The Dublin-based designer Sharon Sweeney studied and worked in the environmental sector, which contributed to her passion for and commitment to sustainability in terms of using sustainable, organic, and locally sourced fabrics.
Photographer Joanna Mitroi
The collection Swanzy Land is constructed by Irish Linen, cotton, ramie, Tencel as well as deadstock fabrics.
It pays homage to the late pioneering modernist artist Mary Swanzy, an Irish landscape and genre artist, who dived into many different styles, among which she is acclaimed for being one of the country’s first abstract painters. Sweeney makes similar use of a muted and pastel colour palette throughout.
A pale lilac short pantsuit fuses feminine details like the Moschino-esque heart-shaped buttons with a harsher geometrical and abstract futuristic shape and cutouts. A white cropped Renaissance blouse with huge puff sleeves and tight button-downs on the sleeves brings past and future together. Sweeney showcases an interesting and abstract aesthetic with clashing contrast, yet they jointly create something new and concise.
- environmental sector
- locally sourced
- London Fashion Week
- independent brands
- Sustainable Fashion
- Fashion Designers
- Independant Designers
- Fashion show
- environmentally friendly
- Sharon Sweeney
- Fashions Finest lfw
- Women's fashion
- new collection
Radiqal Tat, a London-based brand headed by artist-come-designer Veronica Fox, debuted its collection with Fashions Finest on the 18th of September as part of LFW.
Photographer Mikey San
Featuring only plus-sized models, Radiqal Tat opened Fashions Finest’s LFW show. The explosive beat of ‘90s house music marked the beginning of the event.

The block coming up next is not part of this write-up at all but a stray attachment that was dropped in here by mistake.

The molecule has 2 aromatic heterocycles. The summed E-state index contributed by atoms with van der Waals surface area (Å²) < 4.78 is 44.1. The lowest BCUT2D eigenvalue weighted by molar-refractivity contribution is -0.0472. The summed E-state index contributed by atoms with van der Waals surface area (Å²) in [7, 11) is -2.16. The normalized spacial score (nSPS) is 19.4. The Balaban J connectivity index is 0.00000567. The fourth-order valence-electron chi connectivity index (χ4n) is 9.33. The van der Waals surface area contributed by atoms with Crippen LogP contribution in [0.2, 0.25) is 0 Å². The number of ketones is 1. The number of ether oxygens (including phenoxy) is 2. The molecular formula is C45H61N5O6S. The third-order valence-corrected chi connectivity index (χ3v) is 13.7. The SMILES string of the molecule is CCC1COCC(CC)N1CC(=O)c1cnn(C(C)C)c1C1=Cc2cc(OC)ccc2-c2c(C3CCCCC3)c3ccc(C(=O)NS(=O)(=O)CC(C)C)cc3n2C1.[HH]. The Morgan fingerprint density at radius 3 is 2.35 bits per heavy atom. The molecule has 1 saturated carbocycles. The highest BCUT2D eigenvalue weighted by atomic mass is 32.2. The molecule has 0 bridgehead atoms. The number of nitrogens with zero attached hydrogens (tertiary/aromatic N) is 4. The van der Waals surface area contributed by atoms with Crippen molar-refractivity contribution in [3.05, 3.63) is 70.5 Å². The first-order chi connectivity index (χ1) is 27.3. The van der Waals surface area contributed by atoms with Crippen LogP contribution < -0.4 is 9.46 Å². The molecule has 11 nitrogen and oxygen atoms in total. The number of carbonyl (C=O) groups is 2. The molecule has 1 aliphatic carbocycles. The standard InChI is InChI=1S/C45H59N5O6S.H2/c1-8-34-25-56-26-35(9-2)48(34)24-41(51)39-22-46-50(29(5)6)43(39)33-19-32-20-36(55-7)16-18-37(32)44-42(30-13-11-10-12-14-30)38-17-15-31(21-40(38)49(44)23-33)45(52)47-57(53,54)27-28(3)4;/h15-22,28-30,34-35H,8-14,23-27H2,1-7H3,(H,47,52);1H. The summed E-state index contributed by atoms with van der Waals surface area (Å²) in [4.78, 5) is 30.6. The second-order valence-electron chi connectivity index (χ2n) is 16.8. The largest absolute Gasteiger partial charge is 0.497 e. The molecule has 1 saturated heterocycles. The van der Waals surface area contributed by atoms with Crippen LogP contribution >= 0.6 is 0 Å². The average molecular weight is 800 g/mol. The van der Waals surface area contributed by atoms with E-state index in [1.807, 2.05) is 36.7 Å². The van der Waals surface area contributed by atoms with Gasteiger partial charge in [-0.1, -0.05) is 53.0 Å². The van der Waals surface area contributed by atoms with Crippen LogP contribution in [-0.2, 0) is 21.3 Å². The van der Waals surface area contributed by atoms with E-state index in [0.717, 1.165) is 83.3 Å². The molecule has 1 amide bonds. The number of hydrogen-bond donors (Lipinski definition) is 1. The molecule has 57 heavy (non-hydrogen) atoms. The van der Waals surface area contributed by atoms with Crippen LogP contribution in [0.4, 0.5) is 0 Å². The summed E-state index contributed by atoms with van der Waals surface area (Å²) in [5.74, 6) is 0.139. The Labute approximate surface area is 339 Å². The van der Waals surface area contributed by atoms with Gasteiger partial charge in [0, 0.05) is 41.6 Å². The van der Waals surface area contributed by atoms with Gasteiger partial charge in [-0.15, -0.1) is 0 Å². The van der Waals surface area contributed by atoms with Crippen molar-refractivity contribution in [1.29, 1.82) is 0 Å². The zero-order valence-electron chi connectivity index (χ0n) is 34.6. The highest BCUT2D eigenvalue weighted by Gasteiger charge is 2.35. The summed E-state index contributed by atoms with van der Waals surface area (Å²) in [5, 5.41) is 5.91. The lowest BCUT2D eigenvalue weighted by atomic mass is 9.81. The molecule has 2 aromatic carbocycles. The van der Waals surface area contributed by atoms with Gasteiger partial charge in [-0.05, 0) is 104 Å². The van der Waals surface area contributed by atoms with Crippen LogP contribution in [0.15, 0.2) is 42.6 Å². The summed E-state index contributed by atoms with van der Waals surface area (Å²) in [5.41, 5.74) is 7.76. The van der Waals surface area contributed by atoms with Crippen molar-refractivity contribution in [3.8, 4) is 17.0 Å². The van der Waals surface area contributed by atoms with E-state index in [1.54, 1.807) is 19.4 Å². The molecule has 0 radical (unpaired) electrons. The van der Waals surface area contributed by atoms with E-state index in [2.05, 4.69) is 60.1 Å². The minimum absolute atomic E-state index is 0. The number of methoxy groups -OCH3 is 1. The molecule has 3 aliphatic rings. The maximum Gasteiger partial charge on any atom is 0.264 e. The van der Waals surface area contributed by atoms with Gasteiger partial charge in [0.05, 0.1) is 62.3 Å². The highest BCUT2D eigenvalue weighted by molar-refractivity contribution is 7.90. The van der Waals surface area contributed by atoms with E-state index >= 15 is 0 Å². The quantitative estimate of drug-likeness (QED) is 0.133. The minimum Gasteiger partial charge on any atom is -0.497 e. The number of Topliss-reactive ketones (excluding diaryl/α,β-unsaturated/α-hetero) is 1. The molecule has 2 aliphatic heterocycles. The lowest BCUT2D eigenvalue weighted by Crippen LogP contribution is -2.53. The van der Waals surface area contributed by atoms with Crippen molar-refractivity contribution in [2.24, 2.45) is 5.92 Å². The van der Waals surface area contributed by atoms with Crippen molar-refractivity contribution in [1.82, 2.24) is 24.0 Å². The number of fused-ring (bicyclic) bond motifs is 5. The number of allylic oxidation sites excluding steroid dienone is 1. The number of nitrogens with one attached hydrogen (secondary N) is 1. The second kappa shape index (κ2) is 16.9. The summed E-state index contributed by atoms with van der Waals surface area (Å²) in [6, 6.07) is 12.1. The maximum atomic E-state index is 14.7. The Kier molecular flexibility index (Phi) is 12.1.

One by one, the models showcased Radiqal Tat's SS22 collection which combined mesh, foam padding, deconstructed sports tops, a classic pencil-skirt silhouette and a skin-tone palette.
Completing the look, the models were styled with vibrant peach-coloured wigs. The collection is committed to playing with conventional ideas of fashion. Opting for what Fox calls an “almost run-of-the-mill” look, with bits missing and “bits not quite covering what should be covered”, the collection successfully transports the spectator away from the everyday.
Fox’s declaration of positive otherness and escapism in her work, she says was greatly inspired by '80s performance artist and maverick, Leigh Bowery, as well as Bowery’s collaborator dancer Michael Clark and designer duo BodyMap. All together they challenged the mainstream notions of fashionability through costume, music and movement.
Speaking to the event’s Creative Director, Tanya, she noted that the theme for the day was confidence and to ‘Bring the Fire’. Diversity in all forms was also key: 'Diversity is crucial because it opens up a different dimension to the world.' And Radiqal Tat certainly did this.
Leicester Fashion Week enticed its participants with a vibrant medley of textures, colours, fabrics and styles, ranging from couture to sportswear, but it was definitely the range of emerging urbanwear labels that have taken the catwalk by storm.